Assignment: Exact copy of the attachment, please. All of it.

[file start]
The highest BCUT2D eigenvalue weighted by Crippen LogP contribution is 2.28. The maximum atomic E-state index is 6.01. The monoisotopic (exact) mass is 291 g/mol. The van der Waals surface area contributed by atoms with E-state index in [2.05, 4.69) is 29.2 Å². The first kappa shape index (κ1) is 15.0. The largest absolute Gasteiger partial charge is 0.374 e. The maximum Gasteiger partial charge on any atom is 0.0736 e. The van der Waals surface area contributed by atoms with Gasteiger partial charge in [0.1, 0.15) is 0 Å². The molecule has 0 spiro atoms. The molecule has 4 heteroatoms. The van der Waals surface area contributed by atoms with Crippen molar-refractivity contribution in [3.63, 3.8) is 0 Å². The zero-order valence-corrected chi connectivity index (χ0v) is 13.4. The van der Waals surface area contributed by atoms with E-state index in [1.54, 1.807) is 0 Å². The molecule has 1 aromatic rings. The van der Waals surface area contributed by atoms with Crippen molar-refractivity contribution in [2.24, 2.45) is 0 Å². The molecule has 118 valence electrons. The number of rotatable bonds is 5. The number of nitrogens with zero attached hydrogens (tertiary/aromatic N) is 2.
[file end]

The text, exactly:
The highest BCUT2D eigenvalue weighted by Crippen LogP contribution is 2.28. The maximum atomic E-state index is 6.01. The monoisotopic (exact) mass is 291 g/mol. The van der Waals surface area contributed by atoms with E-state index in [2.05, 4.69) is 29.2 Å². The first kappa shape index (κ1) is 15.0. The largest absolute Gasteiger partial charge is 0.374 e. The maximum Gasteiger partial charge on any atom is 0.0736 e. The van der Waals surface area contributed by atoms with Gasteiger partial charge in [0.1, 0.15) is 0 Å². The molecule has 0 spiro atoms. The molecule has 4 heteroatoms. The van der Waals surface area contributed by atoms with Crippen molar-refractivity contribution in [3.63, 3.8) is 0 Å². The zero-order valence-corrected chi connectivity index (χ0v) is 13.4. The van der Waals surface area contributed by atoms with E-state index in [1.54, 1.807) is 0 Å². The molecule has 1 aromatic rings. The van der Waals surface area contributed by atoms with Crippen molar-refractivity contribution in [2.24, 2.45) is 0 Å². The molecule has 118 valence electrons. The number of rotatable bonds is 5. The number of nitrogens with zero attached hydrogens (tertiary/aromatic N) is 2.